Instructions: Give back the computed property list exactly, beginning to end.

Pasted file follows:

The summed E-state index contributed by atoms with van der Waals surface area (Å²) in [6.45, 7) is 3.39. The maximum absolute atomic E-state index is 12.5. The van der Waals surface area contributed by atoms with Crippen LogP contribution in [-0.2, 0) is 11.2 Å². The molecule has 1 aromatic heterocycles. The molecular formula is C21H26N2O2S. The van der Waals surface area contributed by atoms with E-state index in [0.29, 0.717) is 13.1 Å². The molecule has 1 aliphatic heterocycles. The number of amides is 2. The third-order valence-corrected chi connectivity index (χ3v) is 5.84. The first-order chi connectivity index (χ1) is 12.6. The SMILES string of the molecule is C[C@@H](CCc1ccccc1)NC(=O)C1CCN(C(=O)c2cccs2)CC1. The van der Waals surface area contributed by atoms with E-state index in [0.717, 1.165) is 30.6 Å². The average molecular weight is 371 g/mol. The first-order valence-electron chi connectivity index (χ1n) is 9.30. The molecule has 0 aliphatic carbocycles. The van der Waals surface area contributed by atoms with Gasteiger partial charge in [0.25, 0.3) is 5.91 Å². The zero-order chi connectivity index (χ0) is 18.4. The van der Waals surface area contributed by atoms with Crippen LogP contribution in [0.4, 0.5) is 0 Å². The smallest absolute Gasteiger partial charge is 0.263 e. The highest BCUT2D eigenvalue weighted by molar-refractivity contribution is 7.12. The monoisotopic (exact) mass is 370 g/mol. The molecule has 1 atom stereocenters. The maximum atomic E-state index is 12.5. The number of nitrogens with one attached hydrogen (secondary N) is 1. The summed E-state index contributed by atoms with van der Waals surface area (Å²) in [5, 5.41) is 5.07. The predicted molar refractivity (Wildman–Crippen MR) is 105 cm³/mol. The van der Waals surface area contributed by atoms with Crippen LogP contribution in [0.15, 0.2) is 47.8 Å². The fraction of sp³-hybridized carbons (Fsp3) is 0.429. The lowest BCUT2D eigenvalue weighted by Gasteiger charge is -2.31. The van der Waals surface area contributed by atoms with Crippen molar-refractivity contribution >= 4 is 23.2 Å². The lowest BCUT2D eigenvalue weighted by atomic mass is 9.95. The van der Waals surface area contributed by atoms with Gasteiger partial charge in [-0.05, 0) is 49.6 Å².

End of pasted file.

The summed E-state index contributed by atoms with van der Waals surface area (Å²) in [6.45, 7) is 3.39. The maximum absolute atomic E-state index is 12.5. The van der Waals surface area contributed by atoms with Crippen LogP contribution in [-0.2, 0) is 11.2 Å². The molecule has 1 aromatic heterocycles. The molecular formula is C21H26N2O2S. The van der Waals surface area contributed by atoms with E-state index in [0.29, 0.717) is 13.1 Å². The molecule has 1 aliphatic heterocycles. The number of amides is 2. The third-order valence-corrected chi connectivity index (χ3v) is 5.84. The first-order chi connectivity index (χ1) is 12.6. The SMILES string of the molecule is C[C@@H](CCc1ccccc1)NC(=O)C1CCN(C(=O)c2cccs2)CC1. The van der Waals surface area contributed by atoms with E-state index in [0.717, 1.165) is 30.6 Å². The average molecular weight is 371 g/mol. The first-order valence-electron chi connectivity index (χ1n) is 9.30. The molecule has 0 aliphatic carbocycles. The van der Waals surface area contributed by atoms with Gasteiger partial charge in [0.25, 0.3) is 5.91 Å². The zero-order chi connectivity index (χ0) is 18.4. The van der Waals surface area contributed by atoms with Crippen LogP contribution in [0.4, 0.5) is 0 Å². The smallest absolute Gasteiger partial charge is 0.263 e. The highest BCUT2D eigenvalue weighted by molar-refractivity contribution is 7.12. The monoisotopic (exact) mass is 370 g/mol. The molecule has 1 atom stereocenters. The maximum atomic E-state index is 12.5. The number of nitrogens with one attached hydrogen (secondary N) is 1. The summed E-state index contributed by atoms with van der Waals surface area (Å²) in [5, 5.41) is 5.07. The predicted molar refractivity (Wildman–Crippen MR) is 105 cm³/mol. The van der Waals surface area contributed by atoms with Crippen LogP contribution in [0.15, 0.2) is 47.8 Å². The fraction of sp³-hybridized carbons (Fsp3) is 0.429. The lowest BCUT2D eigenvalue weighted by Gasteiger charge is -2.31. The van der Waals surface area contributed by atoms with Crippen molar-refractivity contribution >= 4 is 23.2 Å². The lowest BCUT2D eigenvalue weighted by atomic mass is 9.95. The van der Waals surface area contributed by atoms with Gasteiger partial charge in [-0.05, 0) is 49.6 Å².